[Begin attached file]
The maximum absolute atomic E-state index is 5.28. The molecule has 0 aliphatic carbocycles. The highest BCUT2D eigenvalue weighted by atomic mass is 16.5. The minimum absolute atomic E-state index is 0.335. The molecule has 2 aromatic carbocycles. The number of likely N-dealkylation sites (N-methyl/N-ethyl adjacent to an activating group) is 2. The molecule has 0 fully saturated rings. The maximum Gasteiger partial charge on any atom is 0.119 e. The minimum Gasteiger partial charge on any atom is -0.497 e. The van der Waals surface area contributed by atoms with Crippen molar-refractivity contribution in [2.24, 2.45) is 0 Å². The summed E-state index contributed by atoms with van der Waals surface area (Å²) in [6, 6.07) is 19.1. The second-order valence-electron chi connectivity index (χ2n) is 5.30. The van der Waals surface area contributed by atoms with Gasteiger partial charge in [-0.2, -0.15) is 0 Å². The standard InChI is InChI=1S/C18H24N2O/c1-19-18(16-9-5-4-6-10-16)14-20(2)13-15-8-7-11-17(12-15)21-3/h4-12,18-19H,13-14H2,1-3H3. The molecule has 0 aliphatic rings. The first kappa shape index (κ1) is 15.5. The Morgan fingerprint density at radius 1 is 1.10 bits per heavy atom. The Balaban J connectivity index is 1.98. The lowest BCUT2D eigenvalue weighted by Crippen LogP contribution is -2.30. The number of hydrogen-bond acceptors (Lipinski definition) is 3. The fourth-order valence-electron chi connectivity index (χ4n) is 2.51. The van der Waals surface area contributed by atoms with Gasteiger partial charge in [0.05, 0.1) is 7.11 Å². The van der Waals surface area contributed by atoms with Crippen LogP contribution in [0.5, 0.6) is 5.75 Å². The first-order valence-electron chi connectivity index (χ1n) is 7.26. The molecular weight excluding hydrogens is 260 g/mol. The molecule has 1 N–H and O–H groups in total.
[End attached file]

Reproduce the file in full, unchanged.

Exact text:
The maximum absolute atomic E-state index is 5.28. The molecule has 0 aliphatic carbocycles. The highest BCUT2D eigenvalue weighted by atomic mass is 16.5. The minimum absolute atomic E-state index is 0.335. The molecule has 2 aromatic carbocycles. The number of likely N-dealkylation sites (N-methyl/N-ethyl adjacent to an activating group) is 2. The molecule has 0 fully saturated rings. The maximum Gasteiger partial charge on any atom is 0.119 e. The minimum Gasteiger partial charge on any atom is -0.497 e. The van der Waals surface area contributed by atoms with Crippen molar-refractivity contribution in [2.24, 2.45) is 0 Å². The summed E-state index contributed by atoms with van der Waals surface area (Å²) in [6, 6.07) is 19.1. The second-order valence-electron chi connectivity index (χ2n) is 5.30. The van der Waals surface area contributed by atoms with Gasteiger partial charge in [-0.2, -0.15) is 0 Å². The standard InChI is InChI=1S/C18H24N2O/c1-19-18(16-9-5-4-6-10-16)14-20(2)13-15-8-7-11-17(12-15)21-3/h4-12,18-19H,13-14H2,1-3H3. The molecule has 0 aliphatic rings. The first kappa shape index (κ1) is 15.5. The Morgan fingerprint density at radius 1 is 1.10 bits per heavy atom. The Balaban J connectivity index is 1.98. The lowest BCUT2D eigenvalue weighted by Crippen LogP contribution is -2.30. The number of hydrogen-bond acceptors (Lipinski definition) is 3. The fourth-order valence-electron chi connectivity index (χ4n) is 2.51. The van der Waals surface area contributed by atoms with Gasteiger partial charge in [0.05, 0.1) is 7.11 Å². The van der Waals surface area contributed by atoms with Crippen LogP contribution in [0.5, 0.6) is 5.75 Å². The first-order valence-electron chi connectivity index (χ1n) is 7.26. The molecular weight excluding hydrogens is 260 g/mol. The molecule has 1 N–H and O–H groups in total.